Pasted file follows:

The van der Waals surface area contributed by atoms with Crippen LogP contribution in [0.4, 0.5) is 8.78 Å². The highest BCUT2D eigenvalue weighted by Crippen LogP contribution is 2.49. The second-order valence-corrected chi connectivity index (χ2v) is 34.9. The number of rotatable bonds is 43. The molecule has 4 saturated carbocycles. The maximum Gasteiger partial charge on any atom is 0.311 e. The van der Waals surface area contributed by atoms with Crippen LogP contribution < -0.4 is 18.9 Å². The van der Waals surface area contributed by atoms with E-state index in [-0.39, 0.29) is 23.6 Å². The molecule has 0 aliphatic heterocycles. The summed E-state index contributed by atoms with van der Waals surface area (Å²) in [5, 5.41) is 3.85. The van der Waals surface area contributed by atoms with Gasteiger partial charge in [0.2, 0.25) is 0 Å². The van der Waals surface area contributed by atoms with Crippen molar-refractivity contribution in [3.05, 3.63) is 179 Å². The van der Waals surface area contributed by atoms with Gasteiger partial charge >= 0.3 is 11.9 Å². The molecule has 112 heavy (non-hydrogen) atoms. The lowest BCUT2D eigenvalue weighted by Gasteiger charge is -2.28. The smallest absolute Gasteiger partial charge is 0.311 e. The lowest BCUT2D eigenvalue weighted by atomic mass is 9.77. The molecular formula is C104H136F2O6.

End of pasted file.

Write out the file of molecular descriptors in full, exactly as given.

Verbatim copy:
The van der Waals surface area contributed by atoms with Crippen LogP contribution in [0.4, 0.5) is 8.78 Å². The highest BCUT2D eigenvalue weighted by Crippen LogP contribution is 2.49. The second-order valence-corrected chi connectivity index (χ2v) is 34.9. The number of rotatable bonds is 43. The molecule has 4 saturated carbocycles. The maximum Gasteiger partial charge on any atom is 0.311 e. The van der Waals surface area contributed by atoms with Crippen LogP contribution < -0.4 is 18.9 Å². The van der Waals surface area contributed by atoms with E-state index in [-0.39, 0.29) is 23.6 Å². The molecule has 0 aliphatic heterocycles. The summed E-state index contributed by atoms with van der Waals surface area (Å²) in [5, 5.41) is 3.85. The van der Waals surface area contributed by atoms with Gasteiger partial charge in [0.2, 0.25) is 0 Å². The van der Waals surface area contributed by atoms with Crippen molar-refractivity contribution in [3.05, 3.63) is 179 Å². The van der Waals surface area contributed by atoms with Gasteiger partial charge >= 0.3 is 11.9 Å². The molecule has 112 heavy (non-hydrogen) atoms. The lowest BCUT2D eigenvalue weighted by Gasteiger charge is -2.28. The smallest absolute Gasteiger partial charge is 0.311 e. The lowest BCUT2D eigenvalue weighted by atomic mass is 9.77. The molecular formula is C104H136F2O6.